When I got back to my apartment, my boyfriend and I watched live footage from Washington. It might have felt like the world was ending, if it wasn’t already. I automatically checked to see if the armed insurrectionists were wearing masks. All my priorities felt wrong.
In said real world, I am scared of guns. I grew up shooting a .22 rifle that could maybe kill a bird, annoy a cougar, or cost a human some stitches. It fired one bullet at a time before you had to reload, and the power of that in my hand was more than enough for me.
My mother used to sit at my desk with the rifle cocked through the window, shooting egg-stealing crows out of the air to protect our hens. My dad sometimes aimed for groundhogs that tore up his garden, firing warning shots as they dove down deep. This is what I picture when someone talks about defending their home—my father, a strict pacifist by faith, missing groundhogs by inches.
I Don’t Want to Set the World on Fire
In “6 Ways of Looking at Crip Time,” Ellen Samuels writes, “For crip time is broken time. It requires us to break in our bodies and minds to new rhythms, new patterns of thinking and feeling and moving through the world. It forces us to take breaks, even when we don’t want to, even when we want to keep going, to move ahead.” In the years before the pandemic, I had been operating on corporate America’s time. I had snuck off to locked computer rooms to take naps in secret in the middle of the workday, dosed myself with sugar and caffeine, collapsed into bed at 6 pm to grab an hour of sleep before dinner. In the evening, I had the energy for nothing but video games, not even to read the books I loved or write the stories I wanted. I played Fallout 4 until my mandated bedtime, eight hours before I needed to wake for work.
Then came working from home, when crip time became plague time, the broken schedule that my broken body had always craved. I took cat naps on my own couch, prepped better food for myself with my Zoom camera off. I felt, in some ways, better than I ever had, and with that came guilt, and also fear: what if I was never supposed to try and be normal? I started to live the way my avatar did in the game: whenever I was low on energy, I would pick a bed and rest, for however long I needed. Time passed in an instant and I woke up ready to face the wasteland. It was magical.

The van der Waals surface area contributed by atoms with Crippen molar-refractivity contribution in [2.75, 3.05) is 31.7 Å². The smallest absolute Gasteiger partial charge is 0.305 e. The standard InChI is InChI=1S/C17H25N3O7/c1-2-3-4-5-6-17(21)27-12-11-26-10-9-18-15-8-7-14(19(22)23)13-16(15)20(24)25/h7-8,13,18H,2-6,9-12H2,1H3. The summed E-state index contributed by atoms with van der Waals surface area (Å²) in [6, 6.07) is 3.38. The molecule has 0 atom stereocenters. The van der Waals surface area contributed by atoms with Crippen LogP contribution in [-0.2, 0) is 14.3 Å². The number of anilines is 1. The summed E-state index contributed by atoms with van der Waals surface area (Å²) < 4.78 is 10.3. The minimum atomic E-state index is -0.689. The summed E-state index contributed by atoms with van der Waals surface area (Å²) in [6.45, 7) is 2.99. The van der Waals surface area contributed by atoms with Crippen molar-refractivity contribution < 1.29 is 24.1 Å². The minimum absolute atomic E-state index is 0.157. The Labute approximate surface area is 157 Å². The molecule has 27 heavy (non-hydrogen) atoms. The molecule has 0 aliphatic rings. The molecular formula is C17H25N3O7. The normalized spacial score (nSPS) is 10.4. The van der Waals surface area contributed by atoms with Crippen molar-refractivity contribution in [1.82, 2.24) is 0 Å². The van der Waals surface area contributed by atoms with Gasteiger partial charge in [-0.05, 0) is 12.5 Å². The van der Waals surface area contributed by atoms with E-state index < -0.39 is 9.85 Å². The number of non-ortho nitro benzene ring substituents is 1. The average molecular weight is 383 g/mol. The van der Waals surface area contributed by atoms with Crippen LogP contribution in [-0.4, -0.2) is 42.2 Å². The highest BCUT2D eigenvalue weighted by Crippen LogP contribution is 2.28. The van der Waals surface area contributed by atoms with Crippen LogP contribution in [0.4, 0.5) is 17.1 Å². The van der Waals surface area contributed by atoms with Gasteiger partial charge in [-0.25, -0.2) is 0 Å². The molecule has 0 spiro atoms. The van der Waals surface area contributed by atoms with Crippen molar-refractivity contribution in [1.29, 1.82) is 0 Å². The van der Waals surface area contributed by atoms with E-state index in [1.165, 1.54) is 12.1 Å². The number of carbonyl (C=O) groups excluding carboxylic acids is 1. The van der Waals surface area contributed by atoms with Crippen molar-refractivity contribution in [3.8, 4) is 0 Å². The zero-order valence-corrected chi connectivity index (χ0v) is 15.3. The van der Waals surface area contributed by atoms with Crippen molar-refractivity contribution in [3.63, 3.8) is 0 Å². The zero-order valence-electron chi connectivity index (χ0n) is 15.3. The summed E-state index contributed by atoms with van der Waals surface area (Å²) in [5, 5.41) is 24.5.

Plague time brought my days into focus. Maybe I do, in fact, want to set the world to a slow-burning flame.
Worry, Worry, Worry
This is a strange time to have anxiety disorder, I tell Twitter, my stand-in for therapy between free appointments with my grad school supervisee. Anxiety tells me that the world is ending constantly, leaving me feeling oddly prepared when things do ultimately go to shit. It feels more like things coming into balance: finally, the world reflects the warnings my brain has been shouting. The neuro-typical, generally unbothered, normal people (who I have never met but am promised exist through television) are finally clawing their way up to the levels of alarm I have operated at for the past decade. Welcome, friends. The view is shit, but now you’re here.
Here’s another thing about anxiety: I am excellent in a crisis. When I am spending half of my energy batting down my brain’s alarm signals and instead just allowing them to ring, I can use my full focus to problem solve. When a person or animal is injured, I am often the first to take charge, to assess and clean and determine the next moves. I exist in a moment of pure, bright purpose. And once they are tended to, stitched or bandaged or iced, I remember that I may not have paid a bill from last month.
Fallout 4 thrusts you into a hostile wasteland and tells you only to survive. The game doesn’t give your character a happiness meter, only rates the populations of various settlements on how well they are living: is there enough food planted and people assigned to tend it? Are there defenses and those willing to arm them? Are there enough rough-shod beds for everyone to lie down somewhere, sometime? As I play, the game’s simple rating system sparks something in me akin to jealousy – the idea that maybe in a crisis-bound world, I would not only be ok, but better. In a nuclear wasteland, would I still panic over the way my body bulges or a curt word from a stranger? If my problems could be solved by finding shelter, growing food, and staying alive, could I be cured?
When you wake up in the Commonwealth, the world around you has already been destroyed. The Big Thing has happened, and you still exist. The work ahead of you is to pick up the pieces, to rebuild, to heal. It is a massive undertaking, but it is a clear one. There are no pundits asking if the potential for nuclear detonation would be THAT damaging. There are no temporary restrictions until the dust settles that slowly become permanent. The Big Thing has happened, and nobody can deny it. Scorched earth all around you breathes the truth in your radiation-scarred face—there was something here, and now it is gone. But you have already survived the worst thing. So what now?